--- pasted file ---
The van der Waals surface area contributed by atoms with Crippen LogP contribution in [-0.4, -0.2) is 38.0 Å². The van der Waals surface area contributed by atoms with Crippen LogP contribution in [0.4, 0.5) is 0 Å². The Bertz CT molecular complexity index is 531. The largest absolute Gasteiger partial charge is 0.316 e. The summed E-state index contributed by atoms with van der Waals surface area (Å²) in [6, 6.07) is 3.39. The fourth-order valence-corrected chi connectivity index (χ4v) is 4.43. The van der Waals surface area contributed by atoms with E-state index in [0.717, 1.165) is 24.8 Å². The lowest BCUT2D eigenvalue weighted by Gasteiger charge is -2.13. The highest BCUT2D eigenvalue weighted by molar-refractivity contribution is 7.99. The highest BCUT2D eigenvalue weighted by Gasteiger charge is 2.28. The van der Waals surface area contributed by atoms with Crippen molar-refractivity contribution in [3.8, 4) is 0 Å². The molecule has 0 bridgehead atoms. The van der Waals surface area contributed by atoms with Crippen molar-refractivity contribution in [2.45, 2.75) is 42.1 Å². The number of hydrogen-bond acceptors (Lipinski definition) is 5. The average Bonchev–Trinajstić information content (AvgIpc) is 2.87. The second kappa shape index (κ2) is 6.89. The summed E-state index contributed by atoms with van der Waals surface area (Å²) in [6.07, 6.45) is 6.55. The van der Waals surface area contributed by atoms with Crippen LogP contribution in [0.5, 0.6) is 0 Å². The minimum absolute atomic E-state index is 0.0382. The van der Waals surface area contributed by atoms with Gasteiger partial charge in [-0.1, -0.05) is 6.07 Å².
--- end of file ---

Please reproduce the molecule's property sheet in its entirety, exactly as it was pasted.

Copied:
The van der Waals surface area contributed by atoms with Crippen LogP contribution in [-0.4, -0.2) is 38.0 Å². The van der Waals surface area contributed by atoms with Crippen LogP contribution in [0.4, 0.5) is 0 Å². The Bertz CT molecular complexity index is 531. The largest absolute Gasteiger partial charge is 0.316 e. The summed E-state index contributed by atoms with van der Waals surface area (Å²) in [6, 6.07) is 3.39. The fourth-order valence-corrected chi connectivity index (χ4v) is 4.43. The van der Waals surface area contributed by atoms with E-state index in [0.717, 1.165) is 24.8 Å². The lowest BCUT2D eigenvalue weighted by Gasteiger charge is -2.13. The highest BCUT2D eigenvalue weighted by molar-refractivity contribution is 7.99. The highest BCUT2D eigenvalue weighted by Gasteiger charge is 2.28. The van der Waals surface area contributed by atoms with Crippen molar-refractivity contribution in [3.8, 4) is 0 Å². The molecule has 0 bridgehead atoms. The van der Waals surface area contributed by atoms with Crippen molar-refractivity contribution in [2.45, 2.75) is 42.1 Å². The number of hydrogen-bond acceptors (Lipinski definition) is 5. The average Bonchev–Trinajstić information content (AvgIpc) is 2.87. The second kappa shape index (κ2) is 6.89. The summed E-state index contributed by atoms with van der Waals surface area (Å²) in [6.07, 6.45) is 6.55. The van der Waals surface area contributed by atoms with Crippen LogP contribution in [0.5, 0.6) is 0 Å². The minimum absolute atomic E-state index is 0.0382. The van der Waals surface area contributed by atoms with Gasteiger partial charge in [-0.1, -0.05) is 6.07 Å².